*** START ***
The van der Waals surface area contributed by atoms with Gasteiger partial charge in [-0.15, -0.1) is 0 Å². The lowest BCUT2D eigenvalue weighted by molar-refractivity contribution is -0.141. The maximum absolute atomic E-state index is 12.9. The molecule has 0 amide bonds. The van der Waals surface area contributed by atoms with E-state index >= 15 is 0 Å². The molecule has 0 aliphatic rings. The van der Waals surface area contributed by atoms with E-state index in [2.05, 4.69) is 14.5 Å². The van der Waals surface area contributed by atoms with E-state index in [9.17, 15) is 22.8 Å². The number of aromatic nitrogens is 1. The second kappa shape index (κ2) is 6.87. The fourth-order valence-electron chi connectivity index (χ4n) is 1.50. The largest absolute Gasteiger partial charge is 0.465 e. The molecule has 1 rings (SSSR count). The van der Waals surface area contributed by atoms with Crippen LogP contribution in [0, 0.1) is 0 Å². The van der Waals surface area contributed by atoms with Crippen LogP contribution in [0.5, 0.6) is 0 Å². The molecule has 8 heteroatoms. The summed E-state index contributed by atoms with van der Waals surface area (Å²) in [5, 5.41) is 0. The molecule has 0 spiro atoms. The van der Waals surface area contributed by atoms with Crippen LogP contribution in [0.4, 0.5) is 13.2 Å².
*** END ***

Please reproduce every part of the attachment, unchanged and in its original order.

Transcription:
The van der Waals surface area contributed by atoms with Gasteiger partial charge in [-0.15, -0.1) is 0 Å². The lowest BCUT2D eigenvalue weighted by molar-refractivity contribution is -0.141. The maximum absolute atomic E-state index is 12.9. The molecule has 0 amide bonds. The van der Waals surface area contributed by atoms with E-state index >= 15 is 0 Å². The molecule has 0 aliphatic rings. The van der Waals surface area contributed by atoms with E-state index in [2.05, 4.69) is 14.5 Å². The van der Waals surface area contributed by atoms with E-state index in [9.17, 15) is 22.8 Å². The number of aromatic nitrogens is 1. The second kappa shape index (κ2) is 6.87. The fourth-order valence-electron chi connectivity index (χ4n) is 1.50. The largest absolute Gasteiger partial charge is 0.465 e. The molecule has 1 rings (SSSR count). The van der Waals surface area contributed by atoms with Crippen LogP contribution in [0, 0.1) is 0 Å². The van der Waals surface area contributed by atoms with Crippen LogP contribution in [0.5, 0.6) is 0 Å². The molecule has 8 heteroatoms. The summed E-state index contributed by atoms with van der Waals surface area (Å²) in [5, 5.41) is 0. The molecule has 0 spiro atoms. The van der Waals surface area contributed by atoms with Crippen LogP contribution in [0.4, 0.5) is 13.2 Å².